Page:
The Class Class as an argument in objective C++

When you say the same word over and over it starts to become meaningless. Mix this together with metaclasses and reflection. Then take objective-C and add it to C++. You then have an objective-C @Class construct for forward declaration, the Class object, the NSObject class method, and the C++ class keyword. It was only a matter of time before this would drive somebody crazy and lead me to waste an hour of debugging the wrong thing.

Here is the definition of the class method in objective-C which you can include in objective C++ without warnings or errors:

- (Class)class

‘class’ doesn’t mean anything in regular c or objective-c, but my projects often involve C++ classes, so I’m usually working in .mm files.
This lowercase method name matches the C++ keyword, but is allowed by the compiler in objective-c++, presumably because the compiler looks at context to apply c keywords to.

However this is not allowed:


I spent about an hour and a half trying to figure out how to forward-declare or include the class declaration. Because this was in a class header that also had NSObject, which declares the ‘class’ method above (which uses Class as a return value), this went against my intuition but unfortunately when going into debugging mode, sometimes I (and admit it, you too!) get fixated on one path and make some very silly decisions along the way that end up preventing a breadth first approach that would get the solution faster.

I did learn some interesting things along the way. Such as, Class is a typedef pointer to a struct, which is why it is one of the only (possibly the only) objective-c object that doesn’t use an asterix when passing it around.

But the real problem was not ‘Class’. It was ‘class’. ‘class’ is a c++ keyword, as mentioned earlier, and you cannot use it for parameter names, only for method names. I should have seen this, but the ‘class’ method case through me off.

The correct solution (as NSObject also uses) is just to call your Class variable names aClass.



std::vector size() method and gotcha with unsigned vs signed

Guess who wins in signed vs unsigned integer conversion? I guessed wrong today, or rather, I’ve been assuming wrong for quite a while.

consider this example:

   std::vector<SomeClass*> myVec;
   int countdown = -1;
   // ... (fill the vector)
   if (countdown < myVec.size())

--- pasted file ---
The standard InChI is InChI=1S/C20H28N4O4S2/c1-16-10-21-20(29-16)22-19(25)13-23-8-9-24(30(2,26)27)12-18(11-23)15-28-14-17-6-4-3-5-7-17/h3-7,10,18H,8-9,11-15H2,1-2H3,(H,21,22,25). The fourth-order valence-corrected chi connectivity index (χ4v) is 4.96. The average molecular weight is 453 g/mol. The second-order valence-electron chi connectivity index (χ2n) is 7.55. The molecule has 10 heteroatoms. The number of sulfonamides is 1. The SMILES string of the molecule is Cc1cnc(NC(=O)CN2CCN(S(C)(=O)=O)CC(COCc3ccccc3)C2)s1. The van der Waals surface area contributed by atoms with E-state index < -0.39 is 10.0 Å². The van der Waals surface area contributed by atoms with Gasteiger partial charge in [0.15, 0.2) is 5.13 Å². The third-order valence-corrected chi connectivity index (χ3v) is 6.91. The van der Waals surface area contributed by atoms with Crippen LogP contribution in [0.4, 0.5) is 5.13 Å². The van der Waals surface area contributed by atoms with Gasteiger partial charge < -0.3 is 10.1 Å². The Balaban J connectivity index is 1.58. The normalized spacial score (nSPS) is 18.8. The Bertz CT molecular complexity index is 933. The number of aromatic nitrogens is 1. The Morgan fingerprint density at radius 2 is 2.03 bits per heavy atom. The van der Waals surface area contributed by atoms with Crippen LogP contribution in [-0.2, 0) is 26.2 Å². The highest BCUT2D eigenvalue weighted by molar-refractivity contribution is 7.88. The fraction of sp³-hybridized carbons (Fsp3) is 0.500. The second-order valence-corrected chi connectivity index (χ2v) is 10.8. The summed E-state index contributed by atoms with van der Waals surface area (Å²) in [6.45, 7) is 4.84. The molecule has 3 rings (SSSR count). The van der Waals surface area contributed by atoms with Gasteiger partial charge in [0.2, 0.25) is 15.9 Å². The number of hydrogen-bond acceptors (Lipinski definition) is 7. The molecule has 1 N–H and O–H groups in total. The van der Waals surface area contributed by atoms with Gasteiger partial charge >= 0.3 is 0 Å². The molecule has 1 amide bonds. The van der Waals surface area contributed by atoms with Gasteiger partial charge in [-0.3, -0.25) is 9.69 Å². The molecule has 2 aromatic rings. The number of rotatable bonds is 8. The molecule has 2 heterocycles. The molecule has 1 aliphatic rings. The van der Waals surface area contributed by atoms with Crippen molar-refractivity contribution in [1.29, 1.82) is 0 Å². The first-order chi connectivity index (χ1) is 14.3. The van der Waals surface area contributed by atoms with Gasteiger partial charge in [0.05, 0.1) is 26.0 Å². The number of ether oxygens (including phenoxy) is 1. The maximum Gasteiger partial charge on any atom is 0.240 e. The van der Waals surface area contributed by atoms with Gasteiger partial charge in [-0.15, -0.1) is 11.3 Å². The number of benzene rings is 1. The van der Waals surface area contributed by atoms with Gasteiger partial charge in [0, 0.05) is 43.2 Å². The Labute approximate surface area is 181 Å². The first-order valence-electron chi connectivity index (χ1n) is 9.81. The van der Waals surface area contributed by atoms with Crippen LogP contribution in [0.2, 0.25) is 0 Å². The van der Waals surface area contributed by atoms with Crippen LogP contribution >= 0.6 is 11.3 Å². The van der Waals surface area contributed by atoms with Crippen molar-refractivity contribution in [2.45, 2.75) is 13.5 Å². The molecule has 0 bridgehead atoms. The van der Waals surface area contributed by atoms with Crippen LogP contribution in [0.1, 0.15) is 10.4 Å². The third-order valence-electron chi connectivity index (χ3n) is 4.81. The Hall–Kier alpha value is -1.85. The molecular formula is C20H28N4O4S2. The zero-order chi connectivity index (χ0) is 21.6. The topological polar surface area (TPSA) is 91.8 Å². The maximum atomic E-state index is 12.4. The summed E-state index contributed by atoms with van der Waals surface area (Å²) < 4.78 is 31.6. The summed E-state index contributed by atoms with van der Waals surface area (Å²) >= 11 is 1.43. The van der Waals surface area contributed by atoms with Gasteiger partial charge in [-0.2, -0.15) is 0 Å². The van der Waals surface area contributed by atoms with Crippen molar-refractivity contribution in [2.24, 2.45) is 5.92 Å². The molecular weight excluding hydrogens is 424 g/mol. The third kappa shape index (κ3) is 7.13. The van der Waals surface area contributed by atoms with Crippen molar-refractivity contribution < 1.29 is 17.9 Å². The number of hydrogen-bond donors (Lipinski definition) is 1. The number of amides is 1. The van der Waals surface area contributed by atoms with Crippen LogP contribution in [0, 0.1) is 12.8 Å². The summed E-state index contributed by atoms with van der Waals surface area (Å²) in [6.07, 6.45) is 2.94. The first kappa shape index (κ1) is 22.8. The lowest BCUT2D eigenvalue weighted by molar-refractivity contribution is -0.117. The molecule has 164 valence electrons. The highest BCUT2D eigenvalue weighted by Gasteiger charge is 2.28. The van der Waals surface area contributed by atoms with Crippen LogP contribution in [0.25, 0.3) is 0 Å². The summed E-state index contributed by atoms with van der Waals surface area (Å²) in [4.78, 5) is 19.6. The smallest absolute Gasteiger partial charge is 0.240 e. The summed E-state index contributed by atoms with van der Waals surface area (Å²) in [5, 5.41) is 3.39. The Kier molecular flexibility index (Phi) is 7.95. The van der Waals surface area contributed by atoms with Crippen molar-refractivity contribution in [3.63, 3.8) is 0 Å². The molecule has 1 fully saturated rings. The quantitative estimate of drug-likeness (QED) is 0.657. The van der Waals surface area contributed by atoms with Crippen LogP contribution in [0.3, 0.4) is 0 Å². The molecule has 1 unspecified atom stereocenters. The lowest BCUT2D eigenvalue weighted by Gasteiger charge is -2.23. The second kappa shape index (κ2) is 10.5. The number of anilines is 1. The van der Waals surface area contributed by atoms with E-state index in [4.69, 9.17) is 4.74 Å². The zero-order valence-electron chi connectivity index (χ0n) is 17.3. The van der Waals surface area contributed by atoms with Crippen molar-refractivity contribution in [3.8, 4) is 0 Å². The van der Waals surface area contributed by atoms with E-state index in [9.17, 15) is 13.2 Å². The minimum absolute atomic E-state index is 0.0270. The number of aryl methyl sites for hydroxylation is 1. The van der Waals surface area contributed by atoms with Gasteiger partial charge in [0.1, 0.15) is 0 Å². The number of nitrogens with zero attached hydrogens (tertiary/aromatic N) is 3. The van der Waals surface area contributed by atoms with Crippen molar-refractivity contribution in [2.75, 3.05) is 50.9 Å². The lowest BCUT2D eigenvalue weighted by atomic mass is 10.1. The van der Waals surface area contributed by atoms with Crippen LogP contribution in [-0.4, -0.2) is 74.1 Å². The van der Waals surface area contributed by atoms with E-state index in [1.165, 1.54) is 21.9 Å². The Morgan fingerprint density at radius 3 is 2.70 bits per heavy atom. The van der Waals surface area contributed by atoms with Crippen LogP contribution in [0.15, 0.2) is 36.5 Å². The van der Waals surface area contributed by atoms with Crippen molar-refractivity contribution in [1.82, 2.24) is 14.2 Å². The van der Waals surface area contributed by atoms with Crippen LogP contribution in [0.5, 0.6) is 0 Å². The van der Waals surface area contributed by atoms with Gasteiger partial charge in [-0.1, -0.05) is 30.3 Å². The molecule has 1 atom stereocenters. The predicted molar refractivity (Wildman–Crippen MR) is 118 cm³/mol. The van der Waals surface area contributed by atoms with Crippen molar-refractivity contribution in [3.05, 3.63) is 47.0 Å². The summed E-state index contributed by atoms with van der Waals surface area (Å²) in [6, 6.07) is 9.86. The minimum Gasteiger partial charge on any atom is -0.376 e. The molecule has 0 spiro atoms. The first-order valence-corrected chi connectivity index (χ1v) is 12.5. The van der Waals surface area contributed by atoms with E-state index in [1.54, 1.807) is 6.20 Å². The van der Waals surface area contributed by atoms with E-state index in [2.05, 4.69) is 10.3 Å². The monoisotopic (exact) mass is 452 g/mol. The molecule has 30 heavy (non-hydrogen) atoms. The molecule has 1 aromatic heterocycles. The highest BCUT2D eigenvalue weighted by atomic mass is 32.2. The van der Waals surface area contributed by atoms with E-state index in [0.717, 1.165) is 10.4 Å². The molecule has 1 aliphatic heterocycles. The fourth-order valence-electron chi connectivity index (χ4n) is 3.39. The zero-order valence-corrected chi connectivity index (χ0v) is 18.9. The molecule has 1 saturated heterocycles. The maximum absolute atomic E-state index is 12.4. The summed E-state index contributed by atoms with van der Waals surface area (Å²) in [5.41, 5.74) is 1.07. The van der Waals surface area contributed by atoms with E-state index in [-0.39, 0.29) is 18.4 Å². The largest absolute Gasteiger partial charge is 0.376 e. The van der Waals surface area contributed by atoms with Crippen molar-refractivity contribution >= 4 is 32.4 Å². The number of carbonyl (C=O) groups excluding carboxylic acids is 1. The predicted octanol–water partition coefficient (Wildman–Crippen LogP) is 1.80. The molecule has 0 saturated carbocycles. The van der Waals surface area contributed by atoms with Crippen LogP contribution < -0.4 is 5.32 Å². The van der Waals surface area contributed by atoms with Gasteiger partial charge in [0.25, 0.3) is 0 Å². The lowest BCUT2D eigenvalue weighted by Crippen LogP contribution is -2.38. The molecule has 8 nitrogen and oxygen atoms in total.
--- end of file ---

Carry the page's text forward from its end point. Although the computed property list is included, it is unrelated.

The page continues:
countdown++;  // this will never get hit

myVec.size() returns size_t, which is an unsigned int and countdown is an int, so to compare these two, the compiler will implicitly cast. You will get warnings when you do this kind of comparison, so listen to them. I assumed in the conversion of primitive values, signed int has precedence. That line casts countdown to an unsigned int, meaning that it has a very high value (0xfffffff), so the conditional is always false.

So the if statment was evaluating to

   if ((unsigned int) -1 < 1) // pretend there is 1 element in the array 

which is

   if (0xFFFFFFFF < 1) // false (same as  UINT_MAX < 1)

The correct code then is:

   if (countdown < (int) myVec.size()) 
      countdown++;  // this will now be run

Here are the rules for implicit type conversion from the C99 standard: Usual arithmetic conversions

If both operands have the same type, then no further conversion is needed.
Otherwise, if both operands have signed integer types or both have unsigned integer types, the operand with the type of lesser integer conversion rank is converted to the type of the operand with greater rank.
Otherwise, if the operand that has unsigned integer type has rank greater or equal to the rank of the type of the other operand, then the operand with signed integer type is converted to the type of the operand with unsigned integer type.
Otherwise, if the type of the operand with signed integer type can represent all of the values of the type of the operand with unsigned integer type, then the operand with unsigned integer type is converted to the type of the operand with signed integer type.
Otherwise, both operands are converted to the unsigned integer type corresponding to the type of the operand with signed integer type.

I don't understand the statement after the bold section. But it is clear that unsigned types have precedence over same ranked types.